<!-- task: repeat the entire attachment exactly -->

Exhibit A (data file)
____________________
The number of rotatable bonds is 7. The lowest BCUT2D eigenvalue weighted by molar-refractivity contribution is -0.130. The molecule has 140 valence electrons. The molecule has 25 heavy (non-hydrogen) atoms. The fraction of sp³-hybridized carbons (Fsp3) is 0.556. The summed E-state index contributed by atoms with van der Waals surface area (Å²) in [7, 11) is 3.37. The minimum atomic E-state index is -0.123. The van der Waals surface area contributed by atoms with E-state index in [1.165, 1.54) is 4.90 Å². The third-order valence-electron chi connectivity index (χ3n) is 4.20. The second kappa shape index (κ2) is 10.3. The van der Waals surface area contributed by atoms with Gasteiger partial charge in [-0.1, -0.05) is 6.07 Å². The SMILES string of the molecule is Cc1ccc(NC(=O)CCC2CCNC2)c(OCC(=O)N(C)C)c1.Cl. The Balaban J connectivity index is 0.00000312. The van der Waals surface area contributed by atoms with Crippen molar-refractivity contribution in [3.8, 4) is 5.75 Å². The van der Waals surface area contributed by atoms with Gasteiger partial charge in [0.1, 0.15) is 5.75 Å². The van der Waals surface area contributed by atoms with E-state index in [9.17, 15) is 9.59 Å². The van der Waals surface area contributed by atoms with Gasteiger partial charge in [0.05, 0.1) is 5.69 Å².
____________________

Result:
The number of rotatable bonds is 7. The lowest BCUT2D eigenvalue weighted by molar-refractivity contribution is -0.130. The molecule has 140 valence electrons. The molecule has 25 heavy (non-hydrogen) atoms. The fraction of sp³-hybridized carbons (Fsp3) is 0.556. The summed E-state index contributed by atoms with van der Waals surface area (Å²) in [7, 11) is 3.37. The minimum atomic E-state index is -0.123. The van der Waals surface area contributed by atoms with E-state index in [1.165, 1.54) is 4.90 Å². The third-order valence-electron chi connectivity index (χ3n) is 4.20. The second kappa shape index (κ2) is 10.3. The van der Waals surface area contributed by atoms with Gasteiger partial charge in [-0.1, -0.05) is 6.07 Å². The SMILES string of the molecule is Cc1ccc(NC(=O)CCC2CCNC2)c(OCC(=O)N(C)C)c1.Cl. The Balaban J connectivity index is 0.00000312. The van der Waals surface area contributed by atoms with Crippen molar-refractivity contribution in [3.8, 4) is 5.75 Å². The van der Waals surface area contributed by atoms with Gasteiger partial charge in [0.1, 0.15) is 5.75 Å². The van der Waals surface area contributed by atoms with E-state index in [9.17, 15) is 9.59 Å². The van der Waals surface area contributed by atoms with Gasteiger partial charge in [0.05, 0.1) is 5.69 Å².